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Reimagining Bruegel: Lech Majewski's Film - The Mill and the Cross

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By Kiša Lala

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Film still from The Mill and the Cross, 2011 Directed by Lech Majewski - Credit: Kino Lorber, Inc.

Some time ago as part of my long fascination with Venetian culture, I came across Lech Majewski's impassioned film, The Garden of Earthly Delights, a doomed love story told through meditative and erotic enactments of Bosch's painting, a contemporary vision of Visconti's Death in Venice, shot in that fabled floating city, which the Polish filmmaker now calls home.

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Charlotte Rampling - Film still from The Mill and the Cross, 2011 Directed by Lech Majewski - Credit: Kino Lorber, Inc.

An accomplished artist and composer, Majewski, also wrote and co-produced Basquiat, directed later by his friend Julian Schnabel. His new feature film, The Mill and the Cross with Rutger Hauer, Michael York, and Charlotte Rampling playing Mary, is an elaborately layered, computer-generated tableaux of another classic, Pieter Bruegel's 1564, The Way to Calvary - a composite of multiple light sources and seven different perspectives that Breugel had used to trick the eye.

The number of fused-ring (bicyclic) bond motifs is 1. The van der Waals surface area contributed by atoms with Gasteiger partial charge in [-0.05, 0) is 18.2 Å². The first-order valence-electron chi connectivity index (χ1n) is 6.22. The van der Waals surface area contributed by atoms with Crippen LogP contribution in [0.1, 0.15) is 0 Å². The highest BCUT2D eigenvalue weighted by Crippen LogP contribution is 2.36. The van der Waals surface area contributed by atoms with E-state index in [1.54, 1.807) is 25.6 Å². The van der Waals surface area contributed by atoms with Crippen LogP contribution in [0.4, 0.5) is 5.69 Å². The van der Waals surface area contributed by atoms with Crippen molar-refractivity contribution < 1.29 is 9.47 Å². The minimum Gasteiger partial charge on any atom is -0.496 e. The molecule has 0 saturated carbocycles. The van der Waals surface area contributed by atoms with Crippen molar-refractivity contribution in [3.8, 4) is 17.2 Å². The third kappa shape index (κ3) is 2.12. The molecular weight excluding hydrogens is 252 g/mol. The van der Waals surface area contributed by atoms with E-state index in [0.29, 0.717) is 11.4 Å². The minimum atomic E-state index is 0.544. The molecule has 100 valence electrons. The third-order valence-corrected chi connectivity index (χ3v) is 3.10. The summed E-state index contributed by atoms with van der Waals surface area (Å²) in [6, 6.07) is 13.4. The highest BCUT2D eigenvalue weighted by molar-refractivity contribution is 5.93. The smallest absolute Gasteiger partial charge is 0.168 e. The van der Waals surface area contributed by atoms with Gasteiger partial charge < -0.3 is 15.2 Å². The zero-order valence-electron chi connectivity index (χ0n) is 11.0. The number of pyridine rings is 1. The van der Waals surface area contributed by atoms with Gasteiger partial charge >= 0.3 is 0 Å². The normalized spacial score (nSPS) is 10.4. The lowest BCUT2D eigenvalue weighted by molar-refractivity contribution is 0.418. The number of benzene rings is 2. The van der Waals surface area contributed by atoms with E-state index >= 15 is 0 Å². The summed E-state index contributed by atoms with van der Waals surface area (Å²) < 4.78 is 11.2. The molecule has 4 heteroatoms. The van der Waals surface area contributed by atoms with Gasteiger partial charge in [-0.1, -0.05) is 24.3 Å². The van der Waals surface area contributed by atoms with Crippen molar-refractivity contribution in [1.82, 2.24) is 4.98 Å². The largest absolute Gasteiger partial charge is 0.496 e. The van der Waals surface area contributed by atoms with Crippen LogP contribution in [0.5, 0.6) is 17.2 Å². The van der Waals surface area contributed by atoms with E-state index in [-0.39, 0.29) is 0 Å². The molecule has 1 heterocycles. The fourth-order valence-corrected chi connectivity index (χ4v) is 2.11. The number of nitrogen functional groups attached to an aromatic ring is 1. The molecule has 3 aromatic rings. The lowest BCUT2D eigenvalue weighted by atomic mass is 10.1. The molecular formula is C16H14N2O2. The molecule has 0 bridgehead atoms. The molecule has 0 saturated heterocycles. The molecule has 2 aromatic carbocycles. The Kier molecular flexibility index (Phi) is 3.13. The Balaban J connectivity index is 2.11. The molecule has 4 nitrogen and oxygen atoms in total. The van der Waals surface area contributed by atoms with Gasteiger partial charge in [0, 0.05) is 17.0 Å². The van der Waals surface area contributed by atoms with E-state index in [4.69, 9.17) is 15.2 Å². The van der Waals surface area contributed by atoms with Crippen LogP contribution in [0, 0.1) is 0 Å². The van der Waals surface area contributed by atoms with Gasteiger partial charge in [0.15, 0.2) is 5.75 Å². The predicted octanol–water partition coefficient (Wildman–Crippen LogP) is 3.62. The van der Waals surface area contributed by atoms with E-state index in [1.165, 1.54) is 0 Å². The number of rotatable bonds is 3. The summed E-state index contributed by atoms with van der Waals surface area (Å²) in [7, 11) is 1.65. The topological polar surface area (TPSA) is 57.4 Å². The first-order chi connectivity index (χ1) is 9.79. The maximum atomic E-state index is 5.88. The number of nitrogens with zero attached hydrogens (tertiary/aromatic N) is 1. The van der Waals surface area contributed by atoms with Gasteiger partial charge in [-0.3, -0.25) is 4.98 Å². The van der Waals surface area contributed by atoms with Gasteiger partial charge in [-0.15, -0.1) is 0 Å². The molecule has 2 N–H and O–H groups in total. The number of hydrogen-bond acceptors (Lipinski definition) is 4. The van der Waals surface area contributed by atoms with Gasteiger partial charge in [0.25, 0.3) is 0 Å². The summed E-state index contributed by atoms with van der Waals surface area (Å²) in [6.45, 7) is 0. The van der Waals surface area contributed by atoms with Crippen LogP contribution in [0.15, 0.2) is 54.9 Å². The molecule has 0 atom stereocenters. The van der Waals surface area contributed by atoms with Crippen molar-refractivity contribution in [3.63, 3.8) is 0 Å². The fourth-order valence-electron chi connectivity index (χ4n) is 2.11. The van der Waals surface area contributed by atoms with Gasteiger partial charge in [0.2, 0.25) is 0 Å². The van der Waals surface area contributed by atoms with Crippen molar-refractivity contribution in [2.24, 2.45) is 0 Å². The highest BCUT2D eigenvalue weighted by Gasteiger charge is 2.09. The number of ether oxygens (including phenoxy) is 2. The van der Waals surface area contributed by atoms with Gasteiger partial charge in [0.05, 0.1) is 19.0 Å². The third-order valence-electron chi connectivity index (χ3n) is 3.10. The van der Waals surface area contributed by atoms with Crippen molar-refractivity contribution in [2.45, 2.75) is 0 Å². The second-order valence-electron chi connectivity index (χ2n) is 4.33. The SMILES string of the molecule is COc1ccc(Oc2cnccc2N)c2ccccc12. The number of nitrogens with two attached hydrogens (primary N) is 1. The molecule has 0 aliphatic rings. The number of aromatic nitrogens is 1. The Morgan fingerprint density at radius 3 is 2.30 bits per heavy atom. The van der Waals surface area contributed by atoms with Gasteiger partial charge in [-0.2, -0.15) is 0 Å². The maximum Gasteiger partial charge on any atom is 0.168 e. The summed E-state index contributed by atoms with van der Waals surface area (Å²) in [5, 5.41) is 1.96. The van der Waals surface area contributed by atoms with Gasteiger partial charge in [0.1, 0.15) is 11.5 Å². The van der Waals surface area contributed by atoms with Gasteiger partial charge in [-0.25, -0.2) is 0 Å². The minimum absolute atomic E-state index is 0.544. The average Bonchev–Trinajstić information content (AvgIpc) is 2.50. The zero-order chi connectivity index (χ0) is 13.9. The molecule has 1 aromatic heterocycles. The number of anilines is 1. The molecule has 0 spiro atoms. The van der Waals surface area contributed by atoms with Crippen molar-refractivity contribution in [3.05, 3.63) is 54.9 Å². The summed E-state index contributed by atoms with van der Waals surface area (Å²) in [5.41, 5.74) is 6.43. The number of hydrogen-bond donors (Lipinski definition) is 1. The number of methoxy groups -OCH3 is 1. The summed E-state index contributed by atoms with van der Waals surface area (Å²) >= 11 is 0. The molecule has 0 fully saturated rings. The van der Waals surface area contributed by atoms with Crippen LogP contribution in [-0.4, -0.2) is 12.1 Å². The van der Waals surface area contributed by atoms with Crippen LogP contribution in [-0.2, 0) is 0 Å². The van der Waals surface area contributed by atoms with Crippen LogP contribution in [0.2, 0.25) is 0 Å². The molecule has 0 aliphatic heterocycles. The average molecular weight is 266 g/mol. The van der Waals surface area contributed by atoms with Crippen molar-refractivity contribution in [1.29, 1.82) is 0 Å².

In the painting, Jesus's crucifixion becomes marginalized by a vista of colourful onlookers, bread-sellers, squabbling hawkers, inquisitors and their victims strapped to Catherine-wheels, all strewn across the landscape. A windmill perched on a high crag casts an all-seeing messianic gaze over the landscape, its lazy blades turning the cogs of time.

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The Way to Calvary, Pieter Bruegel the Elder: Kunsthistorisches Museum Burgring, Vienna

During our conversation Majewski and I chatted about animal suicides, latent cruelty, and the art of animating paintings.

Do you think Bruegel had a cynical view of humanity, suggesting that we are numb to others' sufferings as a way to ensure our own survival?
Not at all, he is a realist in looking at human conditions. He is a profound observer. I feel a lot of compassion in his paintings, a softening for Flanders and its people. He is compassionate in his depiction, but realistic...it is the inbred condition of human beings, that's the way it is...to be cynical you have to be on purpose, so to say.

Does this translate to a modern day view of humanity for you?